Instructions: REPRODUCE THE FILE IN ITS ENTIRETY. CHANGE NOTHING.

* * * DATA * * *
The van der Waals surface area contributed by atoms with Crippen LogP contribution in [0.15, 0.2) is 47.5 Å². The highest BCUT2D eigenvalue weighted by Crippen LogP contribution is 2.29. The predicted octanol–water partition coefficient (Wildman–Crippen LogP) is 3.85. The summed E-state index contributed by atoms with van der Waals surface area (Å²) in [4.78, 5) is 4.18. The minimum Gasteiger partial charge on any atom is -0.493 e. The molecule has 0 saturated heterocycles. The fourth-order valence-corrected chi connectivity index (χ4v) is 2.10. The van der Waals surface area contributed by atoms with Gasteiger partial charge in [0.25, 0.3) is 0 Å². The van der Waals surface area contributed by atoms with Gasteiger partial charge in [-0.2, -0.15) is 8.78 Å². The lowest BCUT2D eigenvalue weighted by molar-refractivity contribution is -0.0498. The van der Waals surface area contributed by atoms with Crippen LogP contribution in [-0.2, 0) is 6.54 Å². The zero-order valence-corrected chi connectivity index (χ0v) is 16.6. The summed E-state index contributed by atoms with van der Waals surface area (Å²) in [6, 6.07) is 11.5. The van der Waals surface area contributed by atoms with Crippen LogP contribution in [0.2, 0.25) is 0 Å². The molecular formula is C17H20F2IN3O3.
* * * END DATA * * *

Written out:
The van der Waals surface area contributed by atoms with Crippen LogP contribution in [0.15, 0.2) is 47.5 Å². The highest BCUT2D eigenvalue weighted by Crippen LogP contribution is 2.29. The predicted octanol–water partition coefficient (Wildman–Crippen LogP) is 3.85. The summed E-state index contributed by atoms with van der Waals surface area (Å²) in [4.78, 5) is 4.18. The minimum Gasteiger partial charge on any atom is -0.493 e. The molecule has 0 saturated heterocycles. The fourth-order valence-corrected chi connectivity index (χ4v) is 2.10. The van der Waals surface area contributed by atoms with Gasteiger partial charge in [0.25, 0.3) is 0 Å². The van der Waals surface area contributed by atoms with Gasteiger partial charge in [-0.2, -0.15) is 8.78 Å². The lowest BCUT2D eigenvalue weighted by molar-refractivity contribution is -0.0498. The van der Waals surface area contributed by atoms with Crippen LogP contribution in [-0.2, 0) is 6.54 Å². The zero-order valence-corrected chi connectivity index (χ0v) is 16.6. The summed E-state index contributed by atoms with van der Waals surface area (Å²) in [6, 6.07) is 11.5. The van der Waals surface area contributed by atoms with Crippen LogP contribution in [0.2, 0.25) is 0 Å². The molecular formula is C17H20F2IN3O3.